Sunday, December 21, 2008
The airport, currently under-utilised, was surrounded by mountains and adjacent to densely-populated residential areas, said Ong.
“If we talk about extending the airport runway, do you have the space for the extension? We certainly can’t extend it vertically,” he said.
Speaking to reporters after attending the Ipoh Timur MCA division’s 59th anniversary dinner on Thursday, Ong said the Federal Government was not facing financial constraints nor did it lack commitment in extending the airport runway.
Happy anniversary: Ong (second from left) together with Perak MCA chief Datuk Kong Cho Ha (left), Ipoh Timur MCA division chief Datuk Thong Fah Chong (third from left) and Ipoh Barat MCA division chief Datuk Tan Chin Meng (right) cutting a cake in conjunction with Ipoh Timur MCA division’s 59th anniversary celebration in Ipoh on Thursday.
Earlier this month, Perak executive councillor in charge of transport Nga Kor Ming had reportedly urged the Government to fulfil its promise to improve and expand the airport.
Ong, who is also MCA president, stressed that his ministry had never held the view that Ipoh be bypassed in whatever development plans.
“In fact, Ipoh was chosen as a key destination for our railway transportation,” he said, citing the double-tracking railway project as an example.
“Now we are on the threshhold of bringing new changes to Ipoh and Kinta Valley. Hopefully, by the time the double-tracking project is completed, Perak people can reap more economic returns,” he added.
On Nga’s suggestion that the Government hand over the authority of the airport if it was incapable of developing it, Ong said Nga was playing populist politics.
“The way he spoke and presented the argument shows he is ignorant of the basic requirement of an airport,” he said, adding that any extension of the airport runway needed to be International Civil Aviation Organisa- tion (ICAO)-compliant.
Ong noted that while there were airlines flying into the airport not too long ago, the services were stopped abruptly.
“It’s not that we didn’t try. The airlines stopped and pulled out as there was not enough passenger and cargo load,” he added.
Friday, November 21, 2008
> New Straits Times
> Kuala Lumpur.
> Something stinks about MPPP's approval of multi-storey hotels in the heritage areas of George Town. While would like to blame it on the previous government as is his habit, this time Penangites will not swallow his excuses hook line and sinker. Apparently there is a state ruling since 1996 that prohibited buildings exceeding five storeys in the inner city. And in 2003 the previous government had rejected a high rise development along the waterfront. The new regime in charge may be excused if they were ignorant of this since they are just learning the job. But to approve a 23 storey hotel in Jalan Sultan Ahmad Shah just ten days before was to decide on Penang's World Heritage Listing?? To cap it all MPPP was already drafting guidelines so that all buildings in the intended heritage area will not exceed 18m. This smacks of either stupidity or blatant disregard for UNESCO.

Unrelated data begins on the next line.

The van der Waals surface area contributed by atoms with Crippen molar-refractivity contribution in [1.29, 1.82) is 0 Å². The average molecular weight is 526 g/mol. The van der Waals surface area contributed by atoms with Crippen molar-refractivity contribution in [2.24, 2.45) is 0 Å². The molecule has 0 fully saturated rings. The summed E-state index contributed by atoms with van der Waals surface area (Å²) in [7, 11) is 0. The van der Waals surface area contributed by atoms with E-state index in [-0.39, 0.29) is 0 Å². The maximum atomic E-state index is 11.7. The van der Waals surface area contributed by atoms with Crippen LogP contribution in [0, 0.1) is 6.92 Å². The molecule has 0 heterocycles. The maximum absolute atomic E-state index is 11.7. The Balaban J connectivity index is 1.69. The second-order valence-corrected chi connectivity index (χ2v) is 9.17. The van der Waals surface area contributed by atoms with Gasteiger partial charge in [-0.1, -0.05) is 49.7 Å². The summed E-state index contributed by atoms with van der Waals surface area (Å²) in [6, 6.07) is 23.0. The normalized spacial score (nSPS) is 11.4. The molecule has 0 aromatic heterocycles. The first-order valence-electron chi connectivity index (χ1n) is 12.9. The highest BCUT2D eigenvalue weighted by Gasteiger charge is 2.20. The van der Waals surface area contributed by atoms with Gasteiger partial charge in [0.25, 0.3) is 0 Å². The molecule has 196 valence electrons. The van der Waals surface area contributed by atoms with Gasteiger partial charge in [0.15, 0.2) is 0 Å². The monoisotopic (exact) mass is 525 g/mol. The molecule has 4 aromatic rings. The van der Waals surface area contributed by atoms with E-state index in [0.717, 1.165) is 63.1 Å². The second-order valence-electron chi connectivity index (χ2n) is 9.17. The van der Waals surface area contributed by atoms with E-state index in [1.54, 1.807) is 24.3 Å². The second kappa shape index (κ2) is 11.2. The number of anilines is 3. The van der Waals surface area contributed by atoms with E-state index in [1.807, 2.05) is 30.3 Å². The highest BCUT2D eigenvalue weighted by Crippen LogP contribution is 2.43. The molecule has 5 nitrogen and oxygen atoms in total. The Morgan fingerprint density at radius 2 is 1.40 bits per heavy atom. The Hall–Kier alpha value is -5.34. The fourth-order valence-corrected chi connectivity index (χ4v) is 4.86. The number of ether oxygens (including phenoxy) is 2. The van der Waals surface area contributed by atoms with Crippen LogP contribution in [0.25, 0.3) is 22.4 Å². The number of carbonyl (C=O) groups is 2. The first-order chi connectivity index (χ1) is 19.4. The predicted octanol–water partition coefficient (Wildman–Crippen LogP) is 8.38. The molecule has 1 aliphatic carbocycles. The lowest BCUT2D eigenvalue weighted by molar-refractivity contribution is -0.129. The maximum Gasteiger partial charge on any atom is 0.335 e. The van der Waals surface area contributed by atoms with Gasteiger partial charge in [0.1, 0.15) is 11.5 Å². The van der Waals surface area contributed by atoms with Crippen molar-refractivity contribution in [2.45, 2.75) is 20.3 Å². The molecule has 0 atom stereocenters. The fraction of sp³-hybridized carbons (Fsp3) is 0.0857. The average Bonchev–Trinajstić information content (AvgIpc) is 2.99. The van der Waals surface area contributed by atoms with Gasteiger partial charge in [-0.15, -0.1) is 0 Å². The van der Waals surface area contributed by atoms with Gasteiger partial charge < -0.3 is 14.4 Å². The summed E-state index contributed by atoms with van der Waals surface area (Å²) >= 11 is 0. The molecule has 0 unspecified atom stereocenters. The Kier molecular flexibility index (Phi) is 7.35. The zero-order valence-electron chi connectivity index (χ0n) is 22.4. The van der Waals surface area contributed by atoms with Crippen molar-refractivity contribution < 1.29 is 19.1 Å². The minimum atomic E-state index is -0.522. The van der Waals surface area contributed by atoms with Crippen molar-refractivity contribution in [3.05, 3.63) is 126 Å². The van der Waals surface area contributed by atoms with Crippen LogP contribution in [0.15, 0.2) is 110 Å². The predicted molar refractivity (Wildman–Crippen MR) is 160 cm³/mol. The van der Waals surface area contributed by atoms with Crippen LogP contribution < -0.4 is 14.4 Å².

> It stands to reason that when a city is applying for World Heritage Listing and also drafting guidelines so that buildings will conform to UNESCO's requirements (for heritage listing), that all plans for developments which do not meet the intended guidelines should be rejected or at least put on hold until the matter of Penang's World Heritage Listing is decided. To approve such projects in haste exposes the government's hand in pandering to developers. It is no good hiding behind the technicalities of the law (as I am sure MPPP will do) what is important in this case is not the letter of the law but the sincerity and honesty of the government in pursuing World Heritage status.
> The Penang Government cannot have its cake and eat it. Opting for World Heritage Listing means curbing unsuitable developments. To try to accommodate the developers while applying for heritage listing is ultimately dishonest - even if one were technically and legally within one's right to do so.
> It is easy to deal with blatant dishonesty but how does one deal with dishonesty that is devious and subtle and altogether more dangerous? Guan Eng's 'CAT' (competency, accountability, transparency) of which he is so proud, is fast using up its nine lives. The Confucius saying: "Three things cannot be hid for long: the sun, the moon and the truth" applies not only to the previous government . . .
> I don't blame Richard Engelhardt, the UNESCO advisor for Asia-Pacific for feeling peeved for being taken for a fool. And I don't blame him either should he recommend that Penang's World Heritage Listing be withdrawn come July next year. Should that happen it will be Penangites' loss and this time Guan Eng cannot point fingers at the previous administration.
> Your truly,
> Yin Ee Kiong
Wednesday, November 19, 2008
> New Straits Times
> As the controversy regarding the change of Jalan Silibin to Jalan Patto continues, it is well for councillor Kulasegeran ( also MP - Ipoh Barat) to bear in mind that the DAP was vociferous in its condemnation of the very same thing that the previous BN government did.